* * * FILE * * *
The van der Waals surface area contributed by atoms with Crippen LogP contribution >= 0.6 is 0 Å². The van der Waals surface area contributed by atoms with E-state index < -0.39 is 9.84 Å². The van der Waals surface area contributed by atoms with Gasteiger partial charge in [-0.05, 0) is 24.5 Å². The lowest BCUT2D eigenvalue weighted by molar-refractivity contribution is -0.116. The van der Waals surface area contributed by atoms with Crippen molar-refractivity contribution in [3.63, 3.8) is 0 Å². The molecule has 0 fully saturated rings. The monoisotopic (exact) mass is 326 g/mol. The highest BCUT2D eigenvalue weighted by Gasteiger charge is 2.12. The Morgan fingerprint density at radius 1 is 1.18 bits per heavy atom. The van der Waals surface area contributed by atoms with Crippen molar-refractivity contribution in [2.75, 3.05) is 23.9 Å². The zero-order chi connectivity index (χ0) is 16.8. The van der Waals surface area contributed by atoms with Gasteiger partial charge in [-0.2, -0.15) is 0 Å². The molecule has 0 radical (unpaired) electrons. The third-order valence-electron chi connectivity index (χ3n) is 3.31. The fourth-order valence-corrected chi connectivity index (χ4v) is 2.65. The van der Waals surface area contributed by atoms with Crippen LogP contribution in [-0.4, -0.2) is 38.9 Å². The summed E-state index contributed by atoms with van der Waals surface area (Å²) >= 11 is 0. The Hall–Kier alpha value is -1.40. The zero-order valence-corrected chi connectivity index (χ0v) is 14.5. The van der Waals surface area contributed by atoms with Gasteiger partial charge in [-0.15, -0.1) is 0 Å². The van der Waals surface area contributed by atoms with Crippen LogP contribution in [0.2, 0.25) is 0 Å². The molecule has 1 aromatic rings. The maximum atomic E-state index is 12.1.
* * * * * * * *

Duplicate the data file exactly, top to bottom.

The van der Waals surface area contributed by atoms with Crippen LogP contribution >= 0.6 is 0 Å². The van der Waals surface area contributed by atoms with E-state index < -0.39 is 9.84 Å². The van der Waals surface area contributed by atoms with Gasteiger partial charge in [-0.05, 0) is 24.5 Å². The lowest BCUT2D eigenvalue weighted by molar-refractivity contribution is -0.116. The van der Waals surface area contributed by atoms with Crippen molar-refractivity contribution in [3.63, 3.8) is 0 Å². The molecule has 0 fully saturated rings. The monoisotopic (exact) mass is 326 g/mol. The highest BCUT2D eigenvalue weighted by Gasteiger charge is 2.12. The Morgan fingerprint density at radius 1 is 1.18 bits per heavy atom. The van der Waals surface area contributed by atoms with Crippen molar-refractivity contribution in [2.75, 3.05) is 23.9 Å². The zero-order chi connectivity index (χ0) is 16.8. The van der Waals surface area contributed by atoms with Gasteiger partial charge in [-0.2, -0.15) is 0 Å². The molecule has 0 radical (unpaired) electrons. The third-order valence-electron chi connectivity index (χ3n) is 3.31. The fourth-order valence-corrected chi connectivity index (χ4v) is 2.65. The van der Waals surface area contributed by atoms with Crippen LogP contribution in [-0.4, -0.2) is 38.9 Å². The summed E-state index contributed by atoms with van der Waals surface area (Å²) >= 11 is 0. The Hall–Kier alpha value is -1.40. The zero-order valence-corrected chi connectivity index (χ0v) is 14.5. The van der Waals surface area contributed by atoms with Gasteiger partial charge in [-0.15, -0.1) is 0 Å². The van der Waals surface area contributed by atoms with Crippen LogP contribution in [0.2, 0.25) is 0 Å². The molecule has 1 aromatic rings. The maximum atomic E-state index is 12.1.